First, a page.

The holiday season is fast approaching and with it the issue of whether or not to let children sing religious music at public school holiday concerts. The U.S. Supreme Court declined at the start of this term to hear the case Stratechuck v. Board of Education in which a parent challenged a New Jersey school district’s ban on religious music at school holiday concerts, claiming the ban discriminated against religion. The 3rd Circuit had previously upheld the ban.
Opponents of religious music in public school holiday celebrations may find that this decision means little where school officials prefer to include traditional religious holiday music in their holiday concerts The existing legal precedent applies only to the 3rd Circuit and does not mandate removal of religious music from public school holiday concerts, merely permits school districts to ban it.
The school district involved in the litigation did not ban all religious music from its school curriculum. Instead it banned the public performance of religious music. But its ban was far-reaching in that it precluded even wordless instrumental performance of holiday tunes associated with particular religious faiths. As Stratechuk’s attorney Robert Muise noted, teachers tend to teach in class the music that will be performed. That may result in religious music disappearing from the school curriculum as effectively as if it were outright banned.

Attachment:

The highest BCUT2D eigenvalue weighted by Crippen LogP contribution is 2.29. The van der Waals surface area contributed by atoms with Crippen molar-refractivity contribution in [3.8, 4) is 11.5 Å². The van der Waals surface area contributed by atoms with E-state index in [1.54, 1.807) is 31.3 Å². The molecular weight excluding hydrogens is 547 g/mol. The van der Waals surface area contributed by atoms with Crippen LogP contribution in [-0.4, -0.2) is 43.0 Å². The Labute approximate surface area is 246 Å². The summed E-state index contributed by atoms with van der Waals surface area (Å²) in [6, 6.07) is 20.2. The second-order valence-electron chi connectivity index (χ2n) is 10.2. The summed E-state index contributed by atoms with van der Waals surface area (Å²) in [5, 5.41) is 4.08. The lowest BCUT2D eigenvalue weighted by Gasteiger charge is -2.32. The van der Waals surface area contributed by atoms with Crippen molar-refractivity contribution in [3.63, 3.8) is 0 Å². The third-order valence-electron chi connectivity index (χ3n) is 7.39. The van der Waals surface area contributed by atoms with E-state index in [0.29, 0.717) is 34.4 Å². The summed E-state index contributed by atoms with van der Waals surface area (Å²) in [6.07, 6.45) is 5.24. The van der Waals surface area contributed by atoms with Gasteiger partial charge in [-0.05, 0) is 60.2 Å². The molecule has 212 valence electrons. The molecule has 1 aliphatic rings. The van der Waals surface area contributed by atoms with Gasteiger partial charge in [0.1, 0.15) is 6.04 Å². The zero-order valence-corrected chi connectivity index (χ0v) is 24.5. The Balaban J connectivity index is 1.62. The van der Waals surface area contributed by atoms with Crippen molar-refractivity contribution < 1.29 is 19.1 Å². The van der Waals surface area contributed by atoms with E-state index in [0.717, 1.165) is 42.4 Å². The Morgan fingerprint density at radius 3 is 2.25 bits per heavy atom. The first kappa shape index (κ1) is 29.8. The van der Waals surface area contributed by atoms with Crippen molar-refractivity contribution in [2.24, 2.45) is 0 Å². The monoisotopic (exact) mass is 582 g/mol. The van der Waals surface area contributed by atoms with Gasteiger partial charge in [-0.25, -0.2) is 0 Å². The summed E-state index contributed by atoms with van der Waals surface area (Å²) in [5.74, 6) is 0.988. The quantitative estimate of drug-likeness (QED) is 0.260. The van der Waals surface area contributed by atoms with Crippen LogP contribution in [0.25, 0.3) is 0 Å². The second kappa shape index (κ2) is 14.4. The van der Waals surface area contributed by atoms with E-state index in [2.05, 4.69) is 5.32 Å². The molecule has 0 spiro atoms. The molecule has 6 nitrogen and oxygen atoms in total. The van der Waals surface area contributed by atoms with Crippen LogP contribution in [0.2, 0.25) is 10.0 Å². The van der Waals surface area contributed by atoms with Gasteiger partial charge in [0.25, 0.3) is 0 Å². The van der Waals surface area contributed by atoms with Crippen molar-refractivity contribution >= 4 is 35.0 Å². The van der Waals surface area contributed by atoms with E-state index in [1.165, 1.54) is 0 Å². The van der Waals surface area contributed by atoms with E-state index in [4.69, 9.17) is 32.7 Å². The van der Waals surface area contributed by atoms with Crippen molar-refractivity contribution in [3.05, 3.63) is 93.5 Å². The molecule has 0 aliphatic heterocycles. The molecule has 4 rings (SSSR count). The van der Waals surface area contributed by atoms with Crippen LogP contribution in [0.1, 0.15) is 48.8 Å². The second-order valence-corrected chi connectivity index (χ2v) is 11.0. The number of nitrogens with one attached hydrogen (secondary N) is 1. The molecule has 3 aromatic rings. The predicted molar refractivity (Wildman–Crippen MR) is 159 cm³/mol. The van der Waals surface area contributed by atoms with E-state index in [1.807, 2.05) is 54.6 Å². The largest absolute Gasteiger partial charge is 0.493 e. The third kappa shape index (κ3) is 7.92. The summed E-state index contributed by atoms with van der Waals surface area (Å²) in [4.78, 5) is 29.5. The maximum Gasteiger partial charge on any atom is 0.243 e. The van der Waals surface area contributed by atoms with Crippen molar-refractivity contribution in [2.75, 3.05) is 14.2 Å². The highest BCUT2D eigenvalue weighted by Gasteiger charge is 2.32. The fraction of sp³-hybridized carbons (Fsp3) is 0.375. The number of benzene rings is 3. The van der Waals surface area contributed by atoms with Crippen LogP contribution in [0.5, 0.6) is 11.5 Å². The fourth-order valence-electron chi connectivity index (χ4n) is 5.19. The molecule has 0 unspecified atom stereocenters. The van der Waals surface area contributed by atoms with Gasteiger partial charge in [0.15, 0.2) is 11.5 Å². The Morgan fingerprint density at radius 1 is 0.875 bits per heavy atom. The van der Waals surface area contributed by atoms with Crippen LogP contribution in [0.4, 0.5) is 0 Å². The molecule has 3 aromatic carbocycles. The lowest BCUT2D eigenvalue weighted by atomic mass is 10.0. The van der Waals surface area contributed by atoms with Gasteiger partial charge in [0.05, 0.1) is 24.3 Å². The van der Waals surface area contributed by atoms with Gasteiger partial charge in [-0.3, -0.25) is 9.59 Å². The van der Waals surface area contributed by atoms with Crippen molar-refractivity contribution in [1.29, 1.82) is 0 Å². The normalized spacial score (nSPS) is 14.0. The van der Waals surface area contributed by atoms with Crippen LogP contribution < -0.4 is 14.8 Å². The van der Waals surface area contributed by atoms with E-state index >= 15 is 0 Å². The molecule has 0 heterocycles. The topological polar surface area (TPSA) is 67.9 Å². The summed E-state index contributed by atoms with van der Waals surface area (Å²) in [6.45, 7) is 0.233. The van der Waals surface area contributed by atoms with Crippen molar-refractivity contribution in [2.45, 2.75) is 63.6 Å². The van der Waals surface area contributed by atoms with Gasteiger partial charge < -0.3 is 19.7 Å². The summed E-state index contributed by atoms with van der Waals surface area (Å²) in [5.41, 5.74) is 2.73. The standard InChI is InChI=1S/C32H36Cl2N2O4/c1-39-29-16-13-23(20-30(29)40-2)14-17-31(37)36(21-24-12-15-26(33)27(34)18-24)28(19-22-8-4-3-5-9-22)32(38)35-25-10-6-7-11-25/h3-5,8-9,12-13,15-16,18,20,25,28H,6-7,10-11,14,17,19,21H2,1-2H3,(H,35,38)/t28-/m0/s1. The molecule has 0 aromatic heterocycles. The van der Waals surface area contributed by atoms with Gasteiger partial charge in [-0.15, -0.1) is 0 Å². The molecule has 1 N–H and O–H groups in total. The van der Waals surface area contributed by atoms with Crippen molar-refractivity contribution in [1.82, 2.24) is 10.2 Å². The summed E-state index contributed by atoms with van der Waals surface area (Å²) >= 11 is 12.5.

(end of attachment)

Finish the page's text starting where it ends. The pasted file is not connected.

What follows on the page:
A 2010 MyMerryChristmas.com public opinion poll did not address carols specifically but did find that 91% believe that Christmas history should be taught in public schools to help improve attitudes about the difference between the secular and sacred aspects of Christmas.
An Education Week poll in Dec. 2008 that did specifically reference Christmas carols found that 79 percent of 302 queried believed public school students should be allowed to sing Christmas songs at school holiday concerts. Two percent answered “no, never” and 4 percent said only if the songs weren’t overtly religious.
In California, a substitute teacher is not content to leave the decision to school administrators. She recently began collecting signatures for a ballot initiative designed to ensure Christmas carols cannot be removed from schools by administrative fiat. Merry Sue Hyatt and her brother David Hyatt need 433,971 signatures by Mar. 29 to get their initiative on the state ballot. Hyatt had become upset when working for the Riverside School District and found out that songs with religious content were banned at the holiday party. While the ballot measure would require students to be given the opportunity to sing Christmas carols in school, it would also provide parents three weeks notice before the songs were performed with an opportunity to opt out.